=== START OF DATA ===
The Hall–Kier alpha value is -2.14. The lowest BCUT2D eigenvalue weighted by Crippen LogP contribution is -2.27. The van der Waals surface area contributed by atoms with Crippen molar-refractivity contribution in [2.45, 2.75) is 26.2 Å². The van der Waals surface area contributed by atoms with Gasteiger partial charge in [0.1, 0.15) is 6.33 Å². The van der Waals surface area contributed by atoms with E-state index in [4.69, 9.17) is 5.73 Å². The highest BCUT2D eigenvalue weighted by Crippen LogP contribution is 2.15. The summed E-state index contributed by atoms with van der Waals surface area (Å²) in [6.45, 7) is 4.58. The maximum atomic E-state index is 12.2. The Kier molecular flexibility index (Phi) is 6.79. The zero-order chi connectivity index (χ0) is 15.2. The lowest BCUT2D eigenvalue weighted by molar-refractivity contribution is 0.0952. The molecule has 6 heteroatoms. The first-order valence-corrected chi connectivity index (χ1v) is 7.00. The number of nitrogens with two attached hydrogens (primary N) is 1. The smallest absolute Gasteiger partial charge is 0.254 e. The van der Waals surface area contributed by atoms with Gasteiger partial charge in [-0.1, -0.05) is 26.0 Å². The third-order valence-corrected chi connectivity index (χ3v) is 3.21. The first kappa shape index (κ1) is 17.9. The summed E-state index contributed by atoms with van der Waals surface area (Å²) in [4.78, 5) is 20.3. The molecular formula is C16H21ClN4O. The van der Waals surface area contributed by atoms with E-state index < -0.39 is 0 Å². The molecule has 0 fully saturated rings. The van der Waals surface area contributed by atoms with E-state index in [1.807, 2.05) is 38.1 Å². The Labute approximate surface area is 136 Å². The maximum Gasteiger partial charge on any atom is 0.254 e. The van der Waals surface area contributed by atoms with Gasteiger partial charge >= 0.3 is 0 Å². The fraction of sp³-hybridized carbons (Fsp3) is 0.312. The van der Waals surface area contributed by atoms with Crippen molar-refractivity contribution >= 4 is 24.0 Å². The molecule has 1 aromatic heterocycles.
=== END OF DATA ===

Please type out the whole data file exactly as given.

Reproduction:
The Hall–Kier alpha value is -2.14. The lowest BCUT2D eigenvalue weighted by Crippen LogP contribution is -2.27. The van der Waals surface area contributed by atoms with Crippen molar-refractivity contribution in [2.45, 2.75) is 26.2 Å². The van der Waals surface area contributed by atoms with Gasteiger partial charge in [0.1, 0.15) is 6.33 Å². The van der Waals surface area contributed by atoms with E-state index in [4.69, 9.17) is 5.73 Å². The highest BCUT2D eigenvalue weighted by Crippen LogP contribution is 2.15. The summed E-state index contributed by atoms with van der Waals surface area (Å²) in [6.45, 7) is 4.58. The maximum atomic E-state index is 12.2. The Kier molecular flexibility index (Phi) is 6.79. The zero-order chi connectivity index (χ0) is 15.2. The lowest BCUT2D eigenvalue weighted by molar-refractivity contribution is 0.0952. The molecule has 6 heteroatoms. The first-order valence-corrected chi connectivity index (χ1v) is 7.00. The number of nitrogens with two attached hydrogens (primary N) is 1. The smallest absolute Gasteiger partial charge is 0.254 e. The van der Waals surface area contributed by atoms with Gasteiger partial charge in [-0.1, -0.05) is 26.0 Å². The third-order valence-corrected chi connectivity index (χ3v) is 3.21. The first kappa shape index (κ1) is 17.9. The summed E-state index contributed by atoms with van der Waals surface area (Å²) in [4.78, 5) is 20.3. The molecular formula is C16H21ClN4O. The van der Waals surface area contributed by atoms with E-state index < -0.39 is 0 Å². The molecule has 0 fully saturated rings. The van der Waals surface area contributed by atoms with E-state index in [1.807, 2.05) is 38.1 Å². The Labute approximate surface area is 136 Å². The maximum Gasteiger partial charge on any atom is 0.254 e. The van der Waals surface area contributed by atoms with Gasteiger partial charge >= 0.3 is 0 Å². The fraction of sp³-hybridized carbons (Fsp3) is 0.312. The van der Waals surface area contributed by atoms with Crippen molar-refractivity contribution >= 4 is 24.0 Å². The molecule has 1 aromatic heterocycles.